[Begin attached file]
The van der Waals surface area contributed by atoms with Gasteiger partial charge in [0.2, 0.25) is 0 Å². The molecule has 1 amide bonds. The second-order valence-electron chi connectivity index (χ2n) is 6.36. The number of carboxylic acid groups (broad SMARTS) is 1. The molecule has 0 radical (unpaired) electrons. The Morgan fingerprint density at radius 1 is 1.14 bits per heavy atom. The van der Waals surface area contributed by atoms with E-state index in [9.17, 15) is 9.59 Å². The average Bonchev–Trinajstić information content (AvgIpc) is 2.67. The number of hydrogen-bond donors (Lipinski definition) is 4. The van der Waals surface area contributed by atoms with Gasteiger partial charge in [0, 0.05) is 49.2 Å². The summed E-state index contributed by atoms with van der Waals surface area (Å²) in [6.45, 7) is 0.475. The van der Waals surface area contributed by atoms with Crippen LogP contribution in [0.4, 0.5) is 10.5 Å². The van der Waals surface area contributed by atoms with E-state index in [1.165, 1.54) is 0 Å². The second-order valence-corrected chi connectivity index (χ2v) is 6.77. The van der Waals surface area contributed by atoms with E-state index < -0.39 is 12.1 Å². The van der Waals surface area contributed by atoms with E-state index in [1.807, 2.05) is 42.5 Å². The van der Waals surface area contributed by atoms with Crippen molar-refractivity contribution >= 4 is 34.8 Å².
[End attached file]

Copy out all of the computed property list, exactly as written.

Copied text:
The van der Waals surface area contributed by atoms with Gasteiger partial charge in [0.2, 0.25) is 0 Å². The molecule has 1 amide bonds. The second-order valence-electron chi connectivity index (χ2n) is 6.36. The number of carboxylic acid groups (broad SMARTS) is 1. The molecule has 0 radical (unpaired) electrons. The Morgan fingerprint density at radius 1 is 1.14 bits per heavy atom. The van der Waals surface area contributed by atoms with E-state index in [9.17, 15) is 9.59 Å². The average Bonchev–Trinajstić information content (AvgIpc) is 2.67. The number of hydrogen-bond donors (Lipinski definition) is 4. The van der Waals surface area contributed by atoms with Gasteiger partial charge in [0, 0.05) is 49.2 Å². The summed E-state index contributed by atoms with van der Waals surface area (Å²) in [6.45, 7) is 0.475. The van der Waals surface area contributed by atoms with Crippen LogP contribution in [0.4, 0.5) is 10.5 Å². The van der Waals surface area contributed by atoms with E-state index in [1.165, 1.54) is 0 Å². The second-order valence-corrected chi connectivity index (χ2v) is 6.77. The van der Waals surface area contributed by atoms with E-state index < -0.39 is 12.1 Å². The van der Waals surface area contributed by atoms with E-state index in [1.807, 2.05) is 42.5 Å². The van der Waals surface area contributed by atoms with Crippen molar-refractivity contribution >= 4 is 34.8 Å².